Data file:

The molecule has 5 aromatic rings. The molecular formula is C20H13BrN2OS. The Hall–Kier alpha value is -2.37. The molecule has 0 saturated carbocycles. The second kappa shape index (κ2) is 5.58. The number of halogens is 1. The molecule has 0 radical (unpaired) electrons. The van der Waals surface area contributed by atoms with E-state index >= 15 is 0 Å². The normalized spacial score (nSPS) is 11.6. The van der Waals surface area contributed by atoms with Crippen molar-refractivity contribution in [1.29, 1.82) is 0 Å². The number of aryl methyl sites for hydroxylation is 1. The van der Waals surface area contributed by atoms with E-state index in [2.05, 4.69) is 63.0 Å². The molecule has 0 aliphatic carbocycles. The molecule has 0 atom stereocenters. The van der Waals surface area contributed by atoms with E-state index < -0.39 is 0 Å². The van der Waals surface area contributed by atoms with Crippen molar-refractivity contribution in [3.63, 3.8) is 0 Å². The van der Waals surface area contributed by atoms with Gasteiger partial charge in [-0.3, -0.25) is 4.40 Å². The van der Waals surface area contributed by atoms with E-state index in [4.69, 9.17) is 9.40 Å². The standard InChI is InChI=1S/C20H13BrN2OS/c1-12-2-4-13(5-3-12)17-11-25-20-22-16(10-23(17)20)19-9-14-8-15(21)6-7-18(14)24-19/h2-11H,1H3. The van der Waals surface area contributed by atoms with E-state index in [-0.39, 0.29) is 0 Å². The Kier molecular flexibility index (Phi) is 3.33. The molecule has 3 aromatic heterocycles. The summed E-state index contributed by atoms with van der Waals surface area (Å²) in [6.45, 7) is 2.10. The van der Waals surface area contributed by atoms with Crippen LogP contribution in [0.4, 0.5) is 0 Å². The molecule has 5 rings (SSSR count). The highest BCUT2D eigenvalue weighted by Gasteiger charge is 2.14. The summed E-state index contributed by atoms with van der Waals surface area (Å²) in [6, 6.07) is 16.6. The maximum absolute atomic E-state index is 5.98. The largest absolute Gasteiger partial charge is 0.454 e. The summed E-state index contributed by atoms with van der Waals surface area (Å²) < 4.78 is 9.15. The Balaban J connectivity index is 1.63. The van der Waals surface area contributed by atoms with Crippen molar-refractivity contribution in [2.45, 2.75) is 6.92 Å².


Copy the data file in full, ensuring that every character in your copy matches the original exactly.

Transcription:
The molecule has 5 aromatic rings. The molecular formula is C20H13BrN2OS. The Hall–Kier alpha value is -2.37. The molecule has 0 saturated carbocycles. The second kappa shape index (κ2) is 5.58. The number of halogens is 1. The molecule has 0 radical (unpaired) electrons. The van der Waals surface area contributed by atoms with E-state index >= 15 is 0 Å². The normalized spacial score (nSPS) is 11.6. The van der Waals surface area contributed by atoms with Crippen molar-refractivity contribution in [1.29, 1.82) is 0 Å². The number of aryl methyl sites for hydroxylation is 1. The van der Waals surface area contributed by atoms with E-state index in [2.05, 4.69) is 63.0 Å². The molecule has 0 aliphatic carbocycles. The molecule has 0 atom stereocenters. The van der Waals surface area contributed by atoms with E-state index < -0.39 is 0 Å². The van der Waals surface area contributed by atoms with Crippen molar-refractivity contribution in [3.63, 3.8) is 0 Å². The van der Waals surface area contributed by atoms with Gasteiger partial charge in [-0.3, -0.25) is 4.40 Å². The van der Waals surface area contributed by atoms with E-state index in [4.69, 9.17) is 9.40 Å². The standard InChI is InChI=1S/C20H13BrN2OS/c1-12-2-4-13(5-3-12)17-11-25-20-22-16(10-23(17)20)19-9-14-8-15(21)6-7-18(14)24-19/h2-11H,1H3. The van der Waals surface area contributed by atoms with E-state index in [-0.39, 0.29) is 0 Å². The Kier molecular flexibility index (Phi) is 3.33. The molecule has 3 aromatic heterocycles. The summed E-state index contributed by atoms with van der Waals surface area (Å²) in [6.45, 7) is 2.10. The van der Waals surface area contributed by atoms with Crippen LogP contribution in [0.4, 0.5) is 0 Å². The molecule has 5 rings (SSSR count). The highest BCUT2D eigenvalue weighted by Gasteiger charge is 2.14. The summed E-state index contributed by atoms with van der Waals surface area (Å²) in [6, 6.07) is 16.6. The maximum absolute atomic E-state index is 5.98. The largest absolute Gasteiger partial charge is 0.454 e. The summed E-state index contributed by atoms with van der Waals surface area (Å²) < 4.78 is 9.15. The Balaban J connectivity index is 1.63. The van der Waals surface area contributed by atoms with Crippen molar-refractivity contribution in [2.45, 2.75) is 6.92 Å².